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Shark Attack

To Play Poker with Vegas' Big Boys, Bring a Lot of Skill--and Plenty of Cash
Michael Konik
From the Print Edition:
Matt Dillon, Spring 96

The poker room at The Mirage in Las Vegas is one of those great democratic institutions that pays no heed to race, religion, creed or social pedigree. It doesn't matter here if you are a debt-laden deadbeat or the world's richest man or something in between: If you have the requisite buy-in--as low as $30--you're welcome to play in this expansive card arena. Poker is color-blind, except for the money being green.

That is why nobody who regularly gambles in The Mirage poker room was particularly dumbstruck when Bill Gates wandered in recently to play in the smallest game offered, a $3-to-$6-limit hold 'em affair. Though the irony of a multibillionaire gambling with the minimum-wage crowd was lost on nobody, the fact that Microsoft's CEO would sate his poker appetite in public, at The Mirage, was no surprise. Hollywood stars (and their agents), sports heroes, titans of industry, Bible Belt politicians--all come through here on an almost weekly basis.

Sure, it's always exciting to see one of the most powerful men in the world get his two-pair snapped off by a grandmother from Ohio. But to poker cognoscenti, the real drama was unfolding in the corner of the room, behind the velvet ropes, next to the sign that says "Please do not stand in this area," where seven locals and a wealthy visitor were conducting The Big Game.

Typically, The Big Game, where the wins and losses regularly run into six and seven figures, resembles a school of sharks dismembering an unfortunate bait fish. Today, though, the bait fish of the moment, a flamboyant Aussie, has grown fangs, and the sharks are looking for a place to hide.

Several years ago, author Al Alvarez wrote a revealing account of high-stakes poker in Las Vegas called The Biggest Game in Town. In his book, originally a series of articles in The New Yorker, Alvarez introduced readers to some of poker's heaviest hitters, a coterie of seasoned road gamblers and brilliant card sharps, reckless plungers and savant-like prodigies, who thought nothing of playing for pots the size (and value) of a 1979 Cadillac.

Some of the colorful gamblers from The Biggest Game in Town, like legendary two-time poker world champion Doyle Brunson, still play in The Big Game. Others have died. Most, however, have been supplanted by a new breed of player: The regular combatants in today's biggest game in town are generally younger, better educated and more private than their forefathers. They are less inclined to publicize their poker triumphs and less likely to fire the public's imagination. They don't publish how-to books or make appearances on late-night talk shows. They simply play poker--quite well, and for quite incomprehensible stakes.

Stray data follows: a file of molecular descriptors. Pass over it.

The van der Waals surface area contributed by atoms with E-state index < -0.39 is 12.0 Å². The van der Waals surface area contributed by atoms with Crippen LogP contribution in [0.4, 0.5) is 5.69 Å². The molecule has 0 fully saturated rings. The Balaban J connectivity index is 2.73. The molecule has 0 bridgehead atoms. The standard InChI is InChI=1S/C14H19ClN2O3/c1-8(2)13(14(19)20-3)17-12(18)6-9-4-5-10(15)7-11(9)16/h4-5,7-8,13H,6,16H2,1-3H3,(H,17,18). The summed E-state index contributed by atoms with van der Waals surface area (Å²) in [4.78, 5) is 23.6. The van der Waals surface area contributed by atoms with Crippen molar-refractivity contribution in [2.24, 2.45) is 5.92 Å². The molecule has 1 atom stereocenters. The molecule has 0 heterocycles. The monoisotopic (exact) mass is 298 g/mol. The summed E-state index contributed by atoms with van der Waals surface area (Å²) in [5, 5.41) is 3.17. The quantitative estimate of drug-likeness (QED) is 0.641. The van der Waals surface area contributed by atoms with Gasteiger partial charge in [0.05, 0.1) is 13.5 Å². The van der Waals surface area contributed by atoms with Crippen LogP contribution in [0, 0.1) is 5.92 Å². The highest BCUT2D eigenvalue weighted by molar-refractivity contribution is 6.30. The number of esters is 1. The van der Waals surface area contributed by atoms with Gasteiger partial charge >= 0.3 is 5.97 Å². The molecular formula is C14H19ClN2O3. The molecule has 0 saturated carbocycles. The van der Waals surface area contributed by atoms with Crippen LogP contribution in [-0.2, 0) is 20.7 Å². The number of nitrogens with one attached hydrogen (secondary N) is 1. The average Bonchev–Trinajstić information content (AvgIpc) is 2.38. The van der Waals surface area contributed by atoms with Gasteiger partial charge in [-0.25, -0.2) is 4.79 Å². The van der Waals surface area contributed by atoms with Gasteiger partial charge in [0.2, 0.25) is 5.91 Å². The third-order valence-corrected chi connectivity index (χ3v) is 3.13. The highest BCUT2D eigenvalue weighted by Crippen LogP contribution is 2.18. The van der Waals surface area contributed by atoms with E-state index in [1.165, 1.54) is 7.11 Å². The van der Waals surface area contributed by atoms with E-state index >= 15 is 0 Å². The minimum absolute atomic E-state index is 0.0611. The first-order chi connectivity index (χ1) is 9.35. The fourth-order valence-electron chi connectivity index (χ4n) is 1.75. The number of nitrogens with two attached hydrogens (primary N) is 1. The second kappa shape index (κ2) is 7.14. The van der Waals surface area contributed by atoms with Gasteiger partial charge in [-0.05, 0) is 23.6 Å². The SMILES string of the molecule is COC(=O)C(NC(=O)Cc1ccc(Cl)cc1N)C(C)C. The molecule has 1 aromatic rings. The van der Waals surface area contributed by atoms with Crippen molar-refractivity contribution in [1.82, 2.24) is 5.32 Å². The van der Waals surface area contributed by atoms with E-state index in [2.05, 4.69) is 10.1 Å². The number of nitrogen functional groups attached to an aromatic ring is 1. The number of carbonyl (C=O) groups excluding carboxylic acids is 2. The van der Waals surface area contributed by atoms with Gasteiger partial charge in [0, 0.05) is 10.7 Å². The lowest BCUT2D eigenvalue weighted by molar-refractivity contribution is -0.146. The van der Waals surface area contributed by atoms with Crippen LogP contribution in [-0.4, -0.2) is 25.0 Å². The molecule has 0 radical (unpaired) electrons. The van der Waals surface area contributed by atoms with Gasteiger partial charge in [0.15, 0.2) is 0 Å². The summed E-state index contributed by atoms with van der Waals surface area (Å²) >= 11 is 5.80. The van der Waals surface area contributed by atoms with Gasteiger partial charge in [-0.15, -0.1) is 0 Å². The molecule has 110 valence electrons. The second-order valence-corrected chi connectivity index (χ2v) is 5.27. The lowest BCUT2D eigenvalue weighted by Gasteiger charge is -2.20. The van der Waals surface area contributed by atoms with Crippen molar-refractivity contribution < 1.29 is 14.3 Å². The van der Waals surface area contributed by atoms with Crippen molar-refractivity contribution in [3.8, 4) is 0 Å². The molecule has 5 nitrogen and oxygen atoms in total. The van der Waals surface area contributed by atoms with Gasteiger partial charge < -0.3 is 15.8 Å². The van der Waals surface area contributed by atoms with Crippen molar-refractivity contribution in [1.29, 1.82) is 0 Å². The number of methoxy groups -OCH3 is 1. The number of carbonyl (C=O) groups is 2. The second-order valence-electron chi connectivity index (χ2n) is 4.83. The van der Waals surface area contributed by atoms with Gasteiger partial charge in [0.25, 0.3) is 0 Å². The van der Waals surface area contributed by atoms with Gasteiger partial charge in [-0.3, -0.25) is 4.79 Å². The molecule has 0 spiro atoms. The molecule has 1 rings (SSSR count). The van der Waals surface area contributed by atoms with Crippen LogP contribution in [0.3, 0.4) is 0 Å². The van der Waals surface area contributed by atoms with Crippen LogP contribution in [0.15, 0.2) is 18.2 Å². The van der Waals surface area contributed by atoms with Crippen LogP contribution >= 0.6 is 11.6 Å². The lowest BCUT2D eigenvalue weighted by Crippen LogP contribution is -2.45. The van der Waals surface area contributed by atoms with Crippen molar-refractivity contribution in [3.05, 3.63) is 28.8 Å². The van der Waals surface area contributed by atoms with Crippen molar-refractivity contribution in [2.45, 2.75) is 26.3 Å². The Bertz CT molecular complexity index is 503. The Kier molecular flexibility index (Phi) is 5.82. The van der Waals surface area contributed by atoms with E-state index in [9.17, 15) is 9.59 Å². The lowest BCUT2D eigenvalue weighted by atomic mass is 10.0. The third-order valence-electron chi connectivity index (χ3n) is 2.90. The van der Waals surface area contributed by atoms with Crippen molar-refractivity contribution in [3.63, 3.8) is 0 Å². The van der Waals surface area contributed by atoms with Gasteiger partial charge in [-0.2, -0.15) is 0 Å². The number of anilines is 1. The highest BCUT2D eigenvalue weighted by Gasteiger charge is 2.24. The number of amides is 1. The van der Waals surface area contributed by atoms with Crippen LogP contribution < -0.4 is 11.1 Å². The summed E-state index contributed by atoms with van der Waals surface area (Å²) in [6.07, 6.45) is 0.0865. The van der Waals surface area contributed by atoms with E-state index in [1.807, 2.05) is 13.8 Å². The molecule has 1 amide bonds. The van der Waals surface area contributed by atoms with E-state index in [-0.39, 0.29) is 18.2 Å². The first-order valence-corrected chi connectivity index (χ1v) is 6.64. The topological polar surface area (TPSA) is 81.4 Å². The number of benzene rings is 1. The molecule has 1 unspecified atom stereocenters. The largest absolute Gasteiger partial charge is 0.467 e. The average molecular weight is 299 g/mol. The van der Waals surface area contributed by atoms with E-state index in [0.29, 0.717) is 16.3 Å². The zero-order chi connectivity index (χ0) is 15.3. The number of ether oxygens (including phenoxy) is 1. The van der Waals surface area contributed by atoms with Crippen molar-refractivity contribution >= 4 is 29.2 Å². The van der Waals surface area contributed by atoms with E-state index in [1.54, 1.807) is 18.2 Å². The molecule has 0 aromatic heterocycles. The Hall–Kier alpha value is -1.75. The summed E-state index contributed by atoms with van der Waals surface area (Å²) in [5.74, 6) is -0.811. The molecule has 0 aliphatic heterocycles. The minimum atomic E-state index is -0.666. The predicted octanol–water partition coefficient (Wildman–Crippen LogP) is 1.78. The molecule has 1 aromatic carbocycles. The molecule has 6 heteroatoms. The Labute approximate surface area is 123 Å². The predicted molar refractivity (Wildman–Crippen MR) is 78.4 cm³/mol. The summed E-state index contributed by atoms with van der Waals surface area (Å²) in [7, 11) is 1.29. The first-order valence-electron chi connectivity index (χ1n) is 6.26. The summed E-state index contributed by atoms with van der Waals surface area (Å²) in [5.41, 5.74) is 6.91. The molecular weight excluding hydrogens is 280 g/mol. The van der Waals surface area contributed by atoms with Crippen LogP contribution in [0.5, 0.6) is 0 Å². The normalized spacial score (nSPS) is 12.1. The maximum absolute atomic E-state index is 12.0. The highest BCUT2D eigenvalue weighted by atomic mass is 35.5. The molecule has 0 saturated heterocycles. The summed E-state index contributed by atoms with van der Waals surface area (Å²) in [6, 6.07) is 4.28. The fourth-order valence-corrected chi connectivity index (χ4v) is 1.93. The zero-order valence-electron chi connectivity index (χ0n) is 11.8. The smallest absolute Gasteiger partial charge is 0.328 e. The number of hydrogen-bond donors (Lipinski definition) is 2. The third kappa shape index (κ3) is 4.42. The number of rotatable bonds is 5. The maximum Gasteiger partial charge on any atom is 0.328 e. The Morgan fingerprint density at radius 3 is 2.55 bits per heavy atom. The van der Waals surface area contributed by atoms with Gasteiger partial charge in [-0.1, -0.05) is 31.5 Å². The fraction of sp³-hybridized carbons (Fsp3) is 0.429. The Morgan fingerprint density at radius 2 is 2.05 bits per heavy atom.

Recently, before his untimely death last year, an enormously wealthy businessman from Paris known throughout Las Vegas as "The Frenchman" inspired the biggest poker game in America. He liked to play hold 'em for astonishingly large stakes, like $2,000 to $4,000 a bet. The local experts happily obliged, and The Frenchman often dropped $1 million or more per visit. Before him there was The Southern Gentleman, the scion of a prominent Confederate family. The Gentleman preferred good old-fashioned seven-card stud, the game his grandpappy played. Again, the local experts happily obliged, and The Southern Gentleman often dropped $1 million or more per visit. Before him there was The Movie Producer, and before him The Publisher, and before him a long legacy of brave visitors who wanted to play real big. The locals always obliged.

Most of the players in The Big Game just want to be left alone, free to ply their lucrative trade. (At their request, names and identifying details have been changed for this article.) But like the old-timers, the new breed plays in public, here at the corner table of The Mirage poker room. Anyone who wants to see the largest casino ring game in America can stop over and take a good look at the action, though if you tarry too long an officious employee with a clipboard and a regretful smile will politely tell you, "I'm sorry, we can't have anyone standing here."

Like fish need water, The Big Game needs a fish. There wouldn't be a game if not for the presence of an honored guest. The locals figure there's no point in playing each other: They'd just be passing the money back and forth, gambling without a discernible edge. They need a soft spot in the game, just one. Because when you play high enough, one producer is sufficient to feed the whole game. Divide $3 million up six ways and you've got a nice week's salary.

The generous visitor is the game's fuel. Be he a former governor or a billionaire industrialist with an utter disregard for money, his presence compels the best (and best-financed) poker players in Las Vegas to make the corner table at The Mirage their office until the visitor is ready to return home--usually after a week or so, with a million or two dollars less than when he arrived. Whether a celebrity or an anonymous member of a laudatory Forbes list, the game's honored guest usually is honored. He's honored just to be playing with the gang of experts that nearly everyone in poker considers the biggest talents in the game. Unlike tennis or basketball or hockey, where merely being super rich does not allow you to compete against the game's best practitioners, poker affords anyone with the courage and the bankroll the privilege of playing with the superstars.

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